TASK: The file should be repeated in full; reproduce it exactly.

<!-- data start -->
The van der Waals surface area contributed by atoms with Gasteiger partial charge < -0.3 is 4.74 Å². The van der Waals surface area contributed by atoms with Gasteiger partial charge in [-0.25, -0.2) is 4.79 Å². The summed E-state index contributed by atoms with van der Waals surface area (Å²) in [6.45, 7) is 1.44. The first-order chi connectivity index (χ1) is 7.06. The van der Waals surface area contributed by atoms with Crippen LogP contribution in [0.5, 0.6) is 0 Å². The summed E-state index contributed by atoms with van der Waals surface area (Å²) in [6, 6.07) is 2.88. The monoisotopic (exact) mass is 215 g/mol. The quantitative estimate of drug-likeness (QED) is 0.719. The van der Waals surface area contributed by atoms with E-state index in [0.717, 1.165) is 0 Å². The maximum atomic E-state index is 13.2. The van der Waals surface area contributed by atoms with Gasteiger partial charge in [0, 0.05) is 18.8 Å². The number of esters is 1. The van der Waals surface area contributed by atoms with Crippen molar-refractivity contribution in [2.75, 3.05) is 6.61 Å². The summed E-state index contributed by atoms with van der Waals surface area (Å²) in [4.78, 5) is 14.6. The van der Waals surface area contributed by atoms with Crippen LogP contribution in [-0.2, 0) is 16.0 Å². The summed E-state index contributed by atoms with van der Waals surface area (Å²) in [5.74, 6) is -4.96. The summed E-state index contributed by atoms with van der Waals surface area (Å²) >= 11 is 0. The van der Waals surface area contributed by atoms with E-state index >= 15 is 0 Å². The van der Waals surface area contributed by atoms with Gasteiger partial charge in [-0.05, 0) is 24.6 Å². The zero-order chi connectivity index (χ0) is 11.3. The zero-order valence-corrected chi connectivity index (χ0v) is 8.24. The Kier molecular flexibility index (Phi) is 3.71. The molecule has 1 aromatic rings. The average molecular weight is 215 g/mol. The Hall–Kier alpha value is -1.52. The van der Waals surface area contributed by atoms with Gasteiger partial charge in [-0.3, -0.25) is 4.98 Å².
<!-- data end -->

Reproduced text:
The van der Waals surface area contributed by atoms with Gasteiger partial charge < -0.3 is 4.74 Å². The van der Waals surface area contributed by atoms with Gasteiger partial charge in [-0.25, -0.2) is 4.79 Å². The summed E-state index contributed by atoms with van der Waals surface area (Å²) in [6.45, 7) is 1.44. The first-order chi connectivity index (χ1) is 7.06. The van der Waals surface area contributed by atoms with Crippen LogP contribution in [0.5, 0.6) is 0 Å². The summed E-state index contributed by atoms with van der Waals surface area (Å²) in [6, 6.07) is 2.88. The monoisotopic (exact) mass is 215 g/mol. The quantitative estimate of drug-likeness (QED) is 0.719. The van der Waals surface area contributed by atoms with E-state index in [0.717, 1.165) is 0 Å². The maximum atomic E-state index is 13.2. The van der Waals surface area contributed by atoms with Gasteiger partial charge in [0, 0.05) is 18.8 Å². The number of esters is 1. The van der Waals surface area contributed by atoms with Crippen molar-refractivity contribution in [2.75, 3.05) is 6.61 Å². The summed E-state index contributed by atoms with van der Waals surface area (Å²) in [4.78, 5) is 14.6. The van der Waals surface area contributed by atoms with Crippen LogP contribution in [-0.2, 0) is 16.0 Å². The summed E-state index contributed by atoms with van der Waals surface area (Å²) in [5.74, 6) is -4.96. The summed E-state index contributed by atoms with van der Waals surface area (Å²) >= 11 is 0. The van der Waals surface area contributed by atoms with E-state index >= 15 is 0 Å². The van der Waals surface area contributed by atoms with Gasteiger partial charge in [-0.05, 0) is 24.6 Å². The zero-order chi connectivity index (χ0) is 11.3. The zero-order valence-corrected chi connectivity index (χ0v) is 8.24. The Kier molecular flexibility index (Phi) is 3.71. The molecule has 1 aromatic rings. The average molecular weight is 215 g/mol. The Hall–Kier alpha value is -1.52. The van der Waals surface area contributed by atoms with Gasteiger partial charge in [-0.3, -0.25) is 4.98 Å².